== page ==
= result.getLoadedResult();
        if (loadedResult != null) {
            processStateLoaded(loadedResult);
        } else if (conflictResult != null) {
            processStateConflict(conflictResult);
        }
    }
}

Resolving data conflicts

If there is a conflict between the local state data and the state currently stored on the server, the Cloud Save service returns a non-null StateConflictResult to alert your app to the conflict. The result object includes both the data your app requested to be saved and the current version of the data that is saved on Google's servers. Your app must decide how to resolve the conflict by picking one of the provided data versions or merging the two data sets. Try to resolve data conflicts so that your users don't lose data that is important to them, such as game progress or recently bookmarked news articles. For general information on how to resolve data conflicts, see the Cloud Save guide.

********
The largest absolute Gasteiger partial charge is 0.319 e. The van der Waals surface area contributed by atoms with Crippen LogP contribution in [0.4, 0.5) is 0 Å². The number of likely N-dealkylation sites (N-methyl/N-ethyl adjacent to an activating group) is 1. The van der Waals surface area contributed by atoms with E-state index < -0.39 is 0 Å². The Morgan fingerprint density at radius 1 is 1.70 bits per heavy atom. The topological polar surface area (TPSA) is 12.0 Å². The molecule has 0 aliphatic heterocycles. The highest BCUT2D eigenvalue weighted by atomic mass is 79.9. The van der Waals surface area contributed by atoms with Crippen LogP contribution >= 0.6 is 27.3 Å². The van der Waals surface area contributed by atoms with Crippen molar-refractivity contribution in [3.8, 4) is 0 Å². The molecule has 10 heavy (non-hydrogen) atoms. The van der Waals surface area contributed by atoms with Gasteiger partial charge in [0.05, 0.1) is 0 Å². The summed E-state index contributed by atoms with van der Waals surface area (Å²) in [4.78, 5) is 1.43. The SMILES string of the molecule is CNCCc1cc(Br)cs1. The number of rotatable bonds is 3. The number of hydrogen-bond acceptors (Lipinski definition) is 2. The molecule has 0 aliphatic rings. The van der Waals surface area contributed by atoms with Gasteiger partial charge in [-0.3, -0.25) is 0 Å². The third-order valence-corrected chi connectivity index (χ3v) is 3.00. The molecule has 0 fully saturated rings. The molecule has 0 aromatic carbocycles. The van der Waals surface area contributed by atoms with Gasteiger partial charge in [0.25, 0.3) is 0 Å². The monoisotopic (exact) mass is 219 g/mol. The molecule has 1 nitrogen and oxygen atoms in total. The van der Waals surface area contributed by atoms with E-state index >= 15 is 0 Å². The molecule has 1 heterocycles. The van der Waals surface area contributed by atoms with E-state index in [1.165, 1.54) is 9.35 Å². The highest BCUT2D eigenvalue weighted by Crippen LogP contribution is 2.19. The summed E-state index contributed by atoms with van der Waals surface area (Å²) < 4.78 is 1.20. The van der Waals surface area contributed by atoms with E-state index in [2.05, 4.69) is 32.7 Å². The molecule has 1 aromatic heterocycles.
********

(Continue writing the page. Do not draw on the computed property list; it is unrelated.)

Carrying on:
Once you have a version of the data that resolves the conflict, your app should call the resolve() method and pass in the data that you want to save.

The following snippet shows how your app might resolve a data conflict when loading game progress data:

private void processStateConflict(AppStateManager.StateConflictResult 
    result) {

    // Need to resolve conflict between the two states.
    // In this example, we use the resolution strategy of taking the union 
    // of the two sets of cleared levels, which means preserving the 
    // maximum star rating of each cleared level:
    byte[] serverData = result.getServerData();
    byte[] localData = result.getLocalData();

    SaveGame localGame = new SaveGame(localData);
    SaveGame serverGame = new SaveGame(serverData);
    SaveGame resolvedGame = localGame.unionWith(serverGame);

    AppStateManager.resolve(getApiClient(), result.getStateKey(), 
        result.getResolvedVersion(), resolvedGame.toBytes());
}

To learn how to design a data structure for your cloud save data that supports a more robust conflict resolution strategy, see Resolving Cloud Save Conflicts.